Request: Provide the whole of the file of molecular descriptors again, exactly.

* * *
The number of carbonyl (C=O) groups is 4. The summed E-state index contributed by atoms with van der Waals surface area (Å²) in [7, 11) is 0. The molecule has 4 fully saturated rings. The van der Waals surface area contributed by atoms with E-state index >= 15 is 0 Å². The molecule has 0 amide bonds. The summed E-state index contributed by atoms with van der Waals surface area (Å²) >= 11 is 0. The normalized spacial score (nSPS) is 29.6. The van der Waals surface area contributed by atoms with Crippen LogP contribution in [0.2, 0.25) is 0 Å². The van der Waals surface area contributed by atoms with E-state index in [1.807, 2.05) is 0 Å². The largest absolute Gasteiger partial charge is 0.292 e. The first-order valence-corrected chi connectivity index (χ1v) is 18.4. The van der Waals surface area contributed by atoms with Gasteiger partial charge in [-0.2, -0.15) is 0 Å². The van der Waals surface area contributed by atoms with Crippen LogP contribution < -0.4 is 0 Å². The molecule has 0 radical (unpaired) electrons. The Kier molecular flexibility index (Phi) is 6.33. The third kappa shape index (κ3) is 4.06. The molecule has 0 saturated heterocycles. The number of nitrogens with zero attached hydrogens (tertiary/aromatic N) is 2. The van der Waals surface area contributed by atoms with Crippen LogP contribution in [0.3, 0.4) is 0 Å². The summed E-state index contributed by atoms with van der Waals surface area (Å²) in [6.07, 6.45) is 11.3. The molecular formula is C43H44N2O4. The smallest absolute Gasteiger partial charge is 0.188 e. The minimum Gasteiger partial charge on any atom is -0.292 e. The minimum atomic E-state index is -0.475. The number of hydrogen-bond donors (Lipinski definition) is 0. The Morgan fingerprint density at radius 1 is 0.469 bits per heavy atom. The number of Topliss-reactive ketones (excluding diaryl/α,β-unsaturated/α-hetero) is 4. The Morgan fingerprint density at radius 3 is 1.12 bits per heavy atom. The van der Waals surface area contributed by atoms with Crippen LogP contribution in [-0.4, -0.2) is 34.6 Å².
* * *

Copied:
The number of carbonyl (C=O) groups is 4. The summed E-state index contributed by atoms with van der Waals surface area (Å²) in [7, 11) is 0. The molecule has 4 fully saturated rings. The van der Waals surface area contributed by atoms with E-state index >= 15 is 0 Å². The molecule has 0 amide bonds. The summed E-state index contributed by atoms with van der Waals surface area (Å²) >= 11 is 0. The normalized spacial score (nSPS) is 29.6. The van der Waals surface area contributed by atoms with Crippen LogP contribution in [0.2, 0.25) is 0 Å². The van der Waals surface area contributed by atoms with E-state index in [1.807, 2.05) is 0 Å². The largest absolute Gasteiger partial charge is 0.292 e. The first-order valence-corrected chi connectivity index (χ1v) is 18.4. The van der Waals surface area contributed by atoms with Gasteiger partial charge in [-0.2, -0.15) is 0 Å². The van der Waals surface area contributed by atoms with Crippen LogP contribution < -0.4 is 0 Å². The molecule has 0 radical (unpaired) electrons. The Kier molecular flexibility index (Phi) is 6.33. The third kappa shape index (κ3) is 4.06. The molecule has 0 saturated heterocycles. The number of nitrogens with zero attached hydrogens (tertiary/aromatic N) is 2. The van der Waals surface area contributed by atoms with Crippen LogP contribution in [0.3, 0.4) is 0 Å². The summed E-state index contributed by atoms with van der Waals surface area (Å²) in [6.07, 6.45) is 11.3. The molecular formula is C43H44N2O4. The smallest absolute Gasteiger partial charge is 0.188 e. The minimum Gasteiger partial charge on any atom is -0.292 e. The minimum atomic E-state index is -0.475. The number of hydrogen-bond donors (Lipinski definition) is 0. The Morgan fingerprint density at radius 1 is 0.469 bits per heavy atom. The number of Topliss-reactive ketones (excluding diaryl/α,β-unsaturated/α-hetero) is 4. The Morgan fingerprint density at radius 3 is 1.12 bits per heavy atom. The van der Waals surface area contributed by atoms with Crippen LogP contribution in [-0.4, -0.2) is 34.6 Å².